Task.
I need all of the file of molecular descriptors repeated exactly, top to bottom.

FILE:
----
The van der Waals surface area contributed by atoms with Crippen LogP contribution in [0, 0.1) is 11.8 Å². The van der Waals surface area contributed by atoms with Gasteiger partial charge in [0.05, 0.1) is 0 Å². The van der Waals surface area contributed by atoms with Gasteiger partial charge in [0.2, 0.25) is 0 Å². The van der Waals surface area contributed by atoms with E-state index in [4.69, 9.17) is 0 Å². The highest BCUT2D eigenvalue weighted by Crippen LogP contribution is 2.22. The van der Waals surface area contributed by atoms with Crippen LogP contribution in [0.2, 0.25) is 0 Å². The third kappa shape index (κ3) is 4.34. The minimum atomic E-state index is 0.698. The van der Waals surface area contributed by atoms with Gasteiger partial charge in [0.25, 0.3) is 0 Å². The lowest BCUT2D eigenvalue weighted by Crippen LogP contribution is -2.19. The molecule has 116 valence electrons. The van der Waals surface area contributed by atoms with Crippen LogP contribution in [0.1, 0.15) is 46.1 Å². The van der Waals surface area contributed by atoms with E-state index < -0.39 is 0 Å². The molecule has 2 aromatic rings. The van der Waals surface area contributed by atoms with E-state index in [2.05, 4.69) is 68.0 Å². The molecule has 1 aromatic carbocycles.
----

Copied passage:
The van der Waals surface area contributed by atoms with Crippen LogP contribution in [0, 0.1) is 11.8 Å². The van der Waals surface area contributed by atoms with Gasteiger partial charge in [0.05, 0.1) is 0 Å². The van der Waals surface area contributed by atoms with Gasteiger partial charge in [0.2, 0.25) is 0 Å². The van der Waals surface area contributed by atoms with E-state index in [4.69, 9.17) is 0 Å². The highest BCUT2D eigenvalue weighted by Crippen LogP contribution is 2.22. The van der Waals surface area contributed by atoms with Crippen LogP contribution in [0.2, 0.25) is 0 Å². The third kappa shape index (κ3) is 4.34. The minimum atomic E-state index is 0.698. The van der Waals surface area contributed by atoms with Gasteiger partial charge in [0.25, 0.3) is 0 Å². The lowest BCUT2D eigenvalue weighted by Crippen LogP contribution is -2.19. The molecule has 116 valence electrons. The van der Waals surface area contributed by atoms with Crippen LogP contribution in [0.1, 0.15) is 46.1 Å². The van der Waals surface area contributed by atoms with E-state index < -0.39 is 0 Å². The molecule has 2 aromatic rings. The van der Waals surface area contributed by atoms with E-state index in [2.05, 4.69) is 68.0 Å². The molecule has 1 aromatic carbocycles.